Demise of Mental-Rational Ontology

Romuald Hazoumè (Benin), Twin Airbags, 2004

It never ceases to amaze to me to see how connections in this world are made, how, in the words of Michael McClure: “We swirl out what we are and watch what returns.” Case in point, a lodger coming to the Subud House in October for a conference. (I am rental agent for the Subud House/Spring Street Center and we get some interesting people staying with us.) In addition to helping run the conference, they also say they are an “experimental writer.” Am going to let the name and gender be anonymous for now. This writer sends information on the conference:

For Jean Gebser, philosophy is rooted in a structure of consciousness that has dominated the west for the past two and a half thousand years. It is an expression of what he terms the ‘mental-rational ontology’, which according to him has been shifting into its deficient phase or ‘fragmentation’ for the past five hundred years.

What are the implications for philosophy’s future? Alfred North Whitehead said, “It is the business of the future to be dangerous”. Part of the current philosophical task is our ability to see our own place in history, be aware of the nature of our perspective. Are we imprisoned by the invisible measures of the Western mental/rational perspective? Or can we give categories a radical new flexibility? Do we have the ability to think in another dimension about ourselves beyond the realm of logos?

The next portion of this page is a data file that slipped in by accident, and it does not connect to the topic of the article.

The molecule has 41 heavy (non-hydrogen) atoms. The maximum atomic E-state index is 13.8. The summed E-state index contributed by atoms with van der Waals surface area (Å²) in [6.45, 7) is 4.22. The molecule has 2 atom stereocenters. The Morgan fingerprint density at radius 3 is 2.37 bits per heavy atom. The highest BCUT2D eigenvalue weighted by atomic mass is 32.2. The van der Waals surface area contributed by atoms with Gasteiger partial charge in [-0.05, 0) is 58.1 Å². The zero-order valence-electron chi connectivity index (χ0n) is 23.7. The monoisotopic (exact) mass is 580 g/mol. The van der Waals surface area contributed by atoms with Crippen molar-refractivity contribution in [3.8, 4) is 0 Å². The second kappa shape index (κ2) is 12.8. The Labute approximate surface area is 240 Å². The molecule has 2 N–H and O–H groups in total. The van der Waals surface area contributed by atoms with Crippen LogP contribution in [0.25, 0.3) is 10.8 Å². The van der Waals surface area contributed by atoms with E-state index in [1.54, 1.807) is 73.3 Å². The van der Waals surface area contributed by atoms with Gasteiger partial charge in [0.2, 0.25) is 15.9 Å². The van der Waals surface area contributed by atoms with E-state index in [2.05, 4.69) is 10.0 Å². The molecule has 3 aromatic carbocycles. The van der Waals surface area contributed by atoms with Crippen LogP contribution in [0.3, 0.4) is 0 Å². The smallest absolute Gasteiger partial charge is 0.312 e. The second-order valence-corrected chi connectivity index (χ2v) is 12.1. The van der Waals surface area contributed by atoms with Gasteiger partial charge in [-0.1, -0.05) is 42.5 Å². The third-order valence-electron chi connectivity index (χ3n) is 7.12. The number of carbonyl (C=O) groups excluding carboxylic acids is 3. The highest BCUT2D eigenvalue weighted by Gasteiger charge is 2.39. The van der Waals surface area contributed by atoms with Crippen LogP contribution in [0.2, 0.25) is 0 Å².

That the Whitehead quote would be used here was another bit of synchronicity. McClure has used this quote and I learned it from McClure’s writing. That this lodger would be doing research on Charles Olson and come to some of my essays on Olson was another wrinkle. That Olson used of Whitehead as a source for his own poetry and poetics was a little more synchronicity or at least increased the likelihood that the organizer and I would eventually connect. (Olson wrote about the problem in western culture of logos being dominant over muthos, a word which he preferred because it refers to mythos yet has an etymology suggesting it also pertains to “mouth”.) That Olson essentially began to see poetics and cosmology as synonymous is also critical to think about here for our condition/situation at the end of the mental/rational model and when addressing its shortcomings, lending more depth to this emerging dialog and train of thought for me.

I had to follow that train, so emailed the co-organizer and the next day, had a chat, asking the question: “Do you see identity politics and identity poetics as a manifestation of the mental/rational perspective?” “Oh yes” they said. I knew it. So limited in its perspective. Take in point the very welcome Black Lives Matter movement and its call for a Basic Guaranteed Universal Income… but only for Americans of African descent. Did they not read their Martin Luther King Chaos or Community: Where Do We Go From Here? Apparently not. A class movement is not their focus. This writer and conference co-organizer agreed that the literary community is splitting along racial lines and their background was not in favor anymore, regardless of the content, which does not come across to me like the “content of their character” standard King envisioned.

And the thread continues to manifest by itself with something from a year ago Sam Hamill linked to on Facebook today:

Quotes from Berry:

The disease of the modern character is specialization. Looked at from the standpoint of the social system, the aim of specialization may seem desirable enough. The aim is to see that the responsibilities of government, law, medicine, engineering, agriculture, education, etc., are given into the hands of the most skilled, best prepared people…